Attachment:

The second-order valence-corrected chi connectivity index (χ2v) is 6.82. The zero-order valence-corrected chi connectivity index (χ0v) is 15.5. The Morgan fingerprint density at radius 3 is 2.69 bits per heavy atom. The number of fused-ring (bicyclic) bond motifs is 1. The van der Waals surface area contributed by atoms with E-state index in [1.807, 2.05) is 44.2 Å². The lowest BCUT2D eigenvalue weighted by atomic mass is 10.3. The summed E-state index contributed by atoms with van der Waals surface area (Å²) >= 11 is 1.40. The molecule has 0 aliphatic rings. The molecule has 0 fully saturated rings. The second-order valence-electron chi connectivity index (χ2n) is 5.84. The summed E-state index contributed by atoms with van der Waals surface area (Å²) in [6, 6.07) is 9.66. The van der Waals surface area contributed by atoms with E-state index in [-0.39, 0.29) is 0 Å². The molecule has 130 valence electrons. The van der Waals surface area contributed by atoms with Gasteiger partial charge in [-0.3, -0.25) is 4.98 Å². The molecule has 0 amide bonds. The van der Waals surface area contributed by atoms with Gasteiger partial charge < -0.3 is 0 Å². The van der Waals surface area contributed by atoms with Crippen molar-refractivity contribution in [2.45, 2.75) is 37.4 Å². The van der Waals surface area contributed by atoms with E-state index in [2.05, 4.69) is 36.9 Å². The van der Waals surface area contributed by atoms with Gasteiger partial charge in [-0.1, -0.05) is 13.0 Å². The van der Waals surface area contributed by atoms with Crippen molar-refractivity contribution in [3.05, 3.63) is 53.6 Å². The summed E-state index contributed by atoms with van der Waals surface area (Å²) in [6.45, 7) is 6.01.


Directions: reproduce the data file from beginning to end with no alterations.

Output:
The second-order valence-corrected chi connectivity index (χ2v) is 6.82. The zero-order valence-corrected chi connectivity index (χ0v) is 15.5. The Morgan fingerprint density at radius 3 is 2.69 bits per heavy atom. The number of fused-ring (bicyclic) bond motifs is 1. The van der Waals surface area contributed by atoms with E-state index in [1.807, 2.05) is 44.2 Å². The lowest BCUT2D eigenvalue weighted by atomic mass is 10.3. The summed E-state index contributed by atoms with van der Waals surface area (Å²) >= 11 is 1.40. The molecule has 0 aliphatic rings. The molecule has 0 fully saturated rings. The second-order valence-electron chi connectivity index (χ2n) is 5.84. The summed E-state index contributed by atoms with van der Waals surface area (Å²) in [6, 6.07) is 9.66. The van der Waals surface area contributed by atoms with E-state index in [-0.39, 0.29) is 0 Å². The molecule has 130 valence electrons. The van der Waals surface area contributed by atoms with Gasteiger partial charge in [-0.3, -0.25) is 4.98 Å². The molecule has 0 amide bonds. The van der Waals surface area contributed by atoms with Gasteiger partial charge < -0.3 is 0 Å². The van der Waals surface area contributed by atoms with Crippen molar-refractivity contribution in [2.45, 2.75) is 37.4 Å². The van der Waals surface area contributed by atoms with E-state index in [2.05, 4.69) is 36.9 Å². The van der Waals surface area contributed by atoms with Gasteiger partial charge in [-0.1, -0.05) is 13.0 Å². The van der Waals surface area contributed by atoms with Crippen molar-refractivity contribution in [3.05, 3.63) is 53.6 Å². The summed E-state index contributed by atoms with van der Waals surface area (Å²) in [6.45, 7) is 6.01.